For many of us, our eyes are bigger than our stomachs, a recipe for weight gain and sluggishness. Here are some simple things that I do to cut back on my portions.
By Melissa Fine, Nutritionist and GoodnessMe Box Health Editor.
1) Stick to smaller plates:
I have a much smaller portion of muesli and yoghurt at breakkie if I eat from a small bowl or teacup; As soon as I use a larger dish, I give myself a larger serving of whatever I’m having so the plate looks full, which also tends to leave me feeling uncomfortably full!
2) …And smaller drinks (bar water):
Whether it’s a juice, latte or glass of wine, it’s easy to sip on more kilojoules than we need with beverages, and without even realising as there’s no need to chew. Stick to small smoothies, juices and coffees when you’re out and drink from smaller-sized glasses at home; An easy way to cut back on calories.
3) Pre-portion your snacks:
So you don’t end up mindlessly eating a whole bag of raw almonds or grapes mid-morning. I like to divide handful-size portions of nuts or fruit into mini containers or snap-lock bags and take just what I need for the day (so that I don’t end up eating a few day’s worth of snacks).
Good quality snack bars (made from wholesome ingredients) are great because they’re portion-controlled for you; Just make sure you read the label’s nutritional info – Some protein or fruit and nut bars can contain a main meal’s worth of kilojoules. When I choose a bar for a snack, I look for one with around 350-650 kJ, like BiteSmart’s Primal Performance Bar, which also has a good amount of protein from ingredients like whey protein isolate and almonds, plus three of my favourite foods – coffee, coconut and cocoa :D
4) Eat more real food:
A diet based on wholefoods – One with fibre-rich veg, fruit and whole grains, protein like meat, fish, eggs and legumes, and healthy fats like nuts, seeds and olive oil - doesn’t leave much room for junk food because these foods fill you up! Highly processed stuff on the other hand like white bread, baked goods, confectionery and deli meats lack the abundant nutrients real foods have to offer. And eating too much junk food is easy to do because it offers no nourishment, which can leave us looking for more food.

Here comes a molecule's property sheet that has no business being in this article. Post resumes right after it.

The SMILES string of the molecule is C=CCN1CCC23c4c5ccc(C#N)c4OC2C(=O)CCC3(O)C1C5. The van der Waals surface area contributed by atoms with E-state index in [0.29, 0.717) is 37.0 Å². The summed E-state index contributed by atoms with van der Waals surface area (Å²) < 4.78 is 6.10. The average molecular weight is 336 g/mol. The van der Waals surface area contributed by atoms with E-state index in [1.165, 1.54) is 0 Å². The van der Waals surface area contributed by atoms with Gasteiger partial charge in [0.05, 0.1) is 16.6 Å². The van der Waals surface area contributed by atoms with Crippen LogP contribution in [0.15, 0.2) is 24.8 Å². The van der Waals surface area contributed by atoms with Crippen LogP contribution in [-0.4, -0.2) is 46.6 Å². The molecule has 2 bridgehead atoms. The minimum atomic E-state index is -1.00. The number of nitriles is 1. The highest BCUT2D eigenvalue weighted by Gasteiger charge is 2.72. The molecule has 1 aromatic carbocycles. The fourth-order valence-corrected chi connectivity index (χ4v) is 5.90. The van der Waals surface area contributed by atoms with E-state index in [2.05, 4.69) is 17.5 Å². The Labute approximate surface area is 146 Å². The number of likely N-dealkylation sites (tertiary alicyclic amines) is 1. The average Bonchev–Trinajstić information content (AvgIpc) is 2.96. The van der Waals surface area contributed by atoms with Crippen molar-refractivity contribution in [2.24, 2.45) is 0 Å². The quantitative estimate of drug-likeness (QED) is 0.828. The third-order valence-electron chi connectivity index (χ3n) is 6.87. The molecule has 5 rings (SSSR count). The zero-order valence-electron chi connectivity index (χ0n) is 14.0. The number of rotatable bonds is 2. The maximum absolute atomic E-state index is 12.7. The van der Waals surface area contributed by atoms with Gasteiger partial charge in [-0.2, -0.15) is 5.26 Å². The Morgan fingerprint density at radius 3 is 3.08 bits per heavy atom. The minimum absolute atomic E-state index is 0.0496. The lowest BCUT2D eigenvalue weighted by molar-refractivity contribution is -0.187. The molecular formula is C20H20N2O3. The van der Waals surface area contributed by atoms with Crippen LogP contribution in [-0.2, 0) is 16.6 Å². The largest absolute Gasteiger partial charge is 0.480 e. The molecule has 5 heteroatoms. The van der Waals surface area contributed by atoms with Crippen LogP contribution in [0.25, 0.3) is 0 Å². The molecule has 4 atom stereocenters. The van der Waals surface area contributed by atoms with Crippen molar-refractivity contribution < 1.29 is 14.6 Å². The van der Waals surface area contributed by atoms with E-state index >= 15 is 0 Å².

5) Stick to modest portion sizes:
Even with healthy foods, there can be too much of a good thing. With protein, a serve the size and thickness of your palm is generally adequate, but when I buy a fillet of salmon it tends to be double this; Once cooked, I keep half the fillet for lunch the next day so that I don’t consume more energy than I need. With starchy carbs, a medium potato or sweet potato, or ½ - ¾ of a cup of brown rice or quinoa is a decent, but modest amount to stick to. Fill up the rest of your plate with low kilojoule salad greens and non-starchy roast veg – Lately I’m loving a combo of eggplant, zucchini and juicy red capsicum.
6) Don’t start with foods you know you can’t stop on:
For me, it’s popcorn…One handful and I know I’ll end up going back for another and another.
7) Put it on a plate:
This way you’ll register that you’re having a meal or snack, as you can see it in front of you. Eating from a bag or a box makes it hard to know how much you’ve had.
8) Break the habit of going back for seconds:
As good as that roast or ice-cream may be, eating it twice won’t make it any more delicious – But it might well double your kilojoule intake at each meal. If you still feel hungry after eating, drink a glass of water and try wait 20 minutes so that your brain has time to register that you’re probably full.
A great way to save $$ and extra kilojoules (especially with things like large pasta dishes and desserts) at restaurants. And as tempting as it may be to eat that whole huge piece of cake, I reckon dessert is way more fun when you enjoy it with someone.
10) Be aware of mindless eating:
I know if I drink my coffee in the car, my lunch standing up, or my dinner in front of the TV, I feel like I haven’t eaten and am more likely to want a second portion or something sweet. Make a point of eating your next meal slowly and with minimal distractions, taking note of its colours, aromas, flavours and textures…I’m an eat-everything-on-my-plate kind of person, but when I’m consciously more mindful of my meal, I find I actually leave some food on my plate.
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